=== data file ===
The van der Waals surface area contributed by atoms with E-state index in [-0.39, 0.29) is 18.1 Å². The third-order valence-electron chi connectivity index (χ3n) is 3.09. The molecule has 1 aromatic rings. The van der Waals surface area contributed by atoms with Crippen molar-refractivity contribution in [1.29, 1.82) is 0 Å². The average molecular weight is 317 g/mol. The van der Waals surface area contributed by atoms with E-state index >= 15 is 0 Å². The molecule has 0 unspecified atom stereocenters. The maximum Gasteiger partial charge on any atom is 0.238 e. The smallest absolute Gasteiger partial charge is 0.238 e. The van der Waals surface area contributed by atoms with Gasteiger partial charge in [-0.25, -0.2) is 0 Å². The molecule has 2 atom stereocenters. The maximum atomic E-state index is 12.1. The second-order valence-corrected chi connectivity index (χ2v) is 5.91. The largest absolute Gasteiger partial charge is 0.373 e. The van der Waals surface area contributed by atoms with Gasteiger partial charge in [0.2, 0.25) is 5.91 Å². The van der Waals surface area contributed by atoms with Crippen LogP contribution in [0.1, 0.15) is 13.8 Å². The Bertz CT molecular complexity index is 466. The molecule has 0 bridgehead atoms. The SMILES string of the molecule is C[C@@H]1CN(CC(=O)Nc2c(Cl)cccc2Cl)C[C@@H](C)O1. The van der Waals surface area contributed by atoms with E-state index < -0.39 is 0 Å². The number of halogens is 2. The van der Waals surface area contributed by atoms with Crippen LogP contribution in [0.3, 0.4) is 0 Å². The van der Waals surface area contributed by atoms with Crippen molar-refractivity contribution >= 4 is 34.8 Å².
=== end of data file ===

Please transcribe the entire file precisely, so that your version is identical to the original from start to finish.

The van der Waals surface area contributed by atoms with E-state index in [-0.39, 0.29) is 18.1 Å². The third-order valence-electron chi connectivity index (χ3n) is 3.09. The molecule has 1 aromatic rings. The van der Waals surface area contributed by atoms with Crippen molar-refractivity contribution in [1.29, 1.82) is 0 Å². The average molecular weight is 317 g/mol. The van der Waals surface area contributed by atoms with E-state index >= 15 is 0 Å². The molecule has 0 unspecified atom stereocenters. The maximum Gasteiger partial charge on any atom is 0.238 e. The smallest absolute Gasteiger partial charge is 0.238 e. The van der Waals surface area contributed by atoms with Gasteiger partial charge in [-0.25, -0.2) is 0 Å². The molecule has 2 atom stereocenters. The maximum atomic E-state index is 12.1. The second-order valence-corrected chi connectivity index (χ2v) is 5.91. The largest absolute Gasteiger partial charge is 0.373 e. The van der Waals surface area contributed by atoms with Gasteiger partial charge in [0.2, 0.25) is 5.91 Å². The van der Waals surface area contributed by atoms with Crippen LogP contribution in [0.1, 0.15) is 13.8 Å². The Bertz CT molecular complexity index is 466. The molecule has 0 bridgehead atoms. The SMILES string of the molecule is C[C@@H]1CN(CC(=O)Nc2c(Cl)cccc2Cl)C[C@@H](C)O1. The van der Waals surface area contributed by atoms with E-state index < -0.39 is 0 Å². The number of halogens is 2. The van der Waals surface area contributed by atoms with Crippen LogP contribution in [0.3, 0.4) is 0 Å². The van der Waals surface area contributed by atoms with Crippen molar-refractivity contribution >= 4 is 34.8 Å².